hogshead


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hogshead

1. a unit of capacity, used esp for alcoholic beverages. It has several values, being 54 imperial gallons in the case of beer and 52.5 imperial gallons in the case of wine
2. a large cask used for shipment of wines and spirits
References in periodicals archive ?
Large and small hogsheads, barrels, kegs, worn by the misses that go to that lone schoolhouse in the Pinkham Notch.
Author and marketing expert Sally Hogshead spoke about how to attract customers by being fascinating.
The bar was most recently known as The Tavern and before that the House and the Hogshead but for much of its history was known as the Empire and was recorded as such in the 1911 census when it was run by a Miss Mary Bach.
Last week, I attended an industry meeting where one of the speakers, Sally Hogshead, addressed how to make marketing messages fascinating.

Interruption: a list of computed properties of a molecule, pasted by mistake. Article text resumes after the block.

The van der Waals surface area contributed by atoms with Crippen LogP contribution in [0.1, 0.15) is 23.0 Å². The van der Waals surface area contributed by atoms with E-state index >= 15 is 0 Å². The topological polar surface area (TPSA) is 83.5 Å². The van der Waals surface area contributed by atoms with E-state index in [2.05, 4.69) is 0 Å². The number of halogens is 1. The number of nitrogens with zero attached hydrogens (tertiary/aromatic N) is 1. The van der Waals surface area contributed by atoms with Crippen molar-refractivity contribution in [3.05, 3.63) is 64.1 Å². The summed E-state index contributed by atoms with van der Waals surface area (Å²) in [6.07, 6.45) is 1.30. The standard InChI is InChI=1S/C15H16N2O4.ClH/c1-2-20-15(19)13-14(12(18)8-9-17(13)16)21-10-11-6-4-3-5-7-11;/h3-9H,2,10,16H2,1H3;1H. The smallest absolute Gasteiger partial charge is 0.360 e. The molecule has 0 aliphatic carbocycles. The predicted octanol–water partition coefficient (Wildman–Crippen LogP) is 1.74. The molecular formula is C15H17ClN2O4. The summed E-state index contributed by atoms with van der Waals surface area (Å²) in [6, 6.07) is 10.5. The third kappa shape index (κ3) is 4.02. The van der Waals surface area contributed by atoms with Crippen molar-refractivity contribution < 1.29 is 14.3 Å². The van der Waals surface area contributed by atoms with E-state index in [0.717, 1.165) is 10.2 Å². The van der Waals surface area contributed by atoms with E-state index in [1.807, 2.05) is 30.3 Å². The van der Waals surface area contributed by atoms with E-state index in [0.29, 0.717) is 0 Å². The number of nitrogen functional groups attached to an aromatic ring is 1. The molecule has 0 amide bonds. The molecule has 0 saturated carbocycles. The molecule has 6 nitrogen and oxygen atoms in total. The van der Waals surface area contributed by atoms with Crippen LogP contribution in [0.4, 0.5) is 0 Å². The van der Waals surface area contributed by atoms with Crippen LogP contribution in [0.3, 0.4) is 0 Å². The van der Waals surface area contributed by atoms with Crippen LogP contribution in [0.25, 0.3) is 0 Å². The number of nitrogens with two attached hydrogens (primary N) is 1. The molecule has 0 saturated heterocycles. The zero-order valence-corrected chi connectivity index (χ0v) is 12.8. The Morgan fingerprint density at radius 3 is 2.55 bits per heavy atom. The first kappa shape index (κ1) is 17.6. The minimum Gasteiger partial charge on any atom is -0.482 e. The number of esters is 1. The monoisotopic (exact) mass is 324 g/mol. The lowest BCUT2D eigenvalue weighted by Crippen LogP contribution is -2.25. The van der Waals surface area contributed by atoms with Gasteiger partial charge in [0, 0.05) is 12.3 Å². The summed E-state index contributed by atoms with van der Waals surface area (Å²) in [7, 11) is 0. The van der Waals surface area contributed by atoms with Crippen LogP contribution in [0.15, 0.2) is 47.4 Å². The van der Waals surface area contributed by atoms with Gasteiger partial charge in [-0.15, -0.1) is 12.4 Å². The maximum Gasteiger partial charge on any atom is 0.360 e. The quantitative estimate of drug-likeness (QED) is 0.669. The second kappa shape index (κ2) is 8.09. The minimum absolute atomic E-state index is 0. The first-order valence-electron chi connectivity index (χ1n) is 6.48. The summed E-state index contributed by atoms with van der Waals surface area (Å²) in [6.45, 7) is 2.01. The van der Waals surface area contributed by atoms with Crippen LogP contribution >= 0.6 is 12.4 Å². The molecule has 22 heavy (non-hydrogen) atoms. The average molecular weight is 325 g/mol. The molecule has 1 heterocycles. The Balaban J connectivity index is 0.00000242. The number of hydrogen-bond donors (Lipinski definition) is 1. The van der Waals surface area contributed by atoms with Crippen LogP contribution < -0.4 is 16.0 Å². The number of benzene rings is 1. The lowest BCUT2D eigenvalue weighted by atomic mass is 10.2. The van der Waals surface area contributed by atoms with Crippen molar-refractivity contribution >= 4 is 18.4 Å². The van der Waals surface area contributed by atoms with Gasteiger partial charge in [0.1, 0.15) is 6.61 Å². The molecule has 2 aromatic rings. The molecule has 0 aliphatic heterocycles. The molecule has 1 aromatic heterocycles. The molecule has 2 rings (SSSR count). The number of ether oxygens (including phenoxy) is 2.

Its neighbouring Dundashill Cooperage - which makes 85,000 hogshead casks each year - dates back even further, having been founded in 1770 by John Harvey, originally as a distillery.
Beer barrels held a firkin (nine gallons) or a hogshead (52 1/2 gallons).
They were the Foresters Arms at Wollaston, Stour-bridge' Ye Olde Leathern Bottel, Wednesbury' the Tap and Spile, John Street, Walsall' and the Hogshead and the Shoulder of Mutton, both Wolverhampton.
He said: "The hogshead is not considered to be my property at the moment.
THE Hogshead is currently running an offer of two main courses for pounds 6.
Greene King's chief executive Tim Bridge said he had been impressed by Laurel Neighbourhood, which Laurel is divesting to focus on its high street portfolio, including the Hogshead chain.
But just over an hour earlier, the mood among England fans, including those at the the Hogshead pub in Warwick Street, Leamington, had been very different.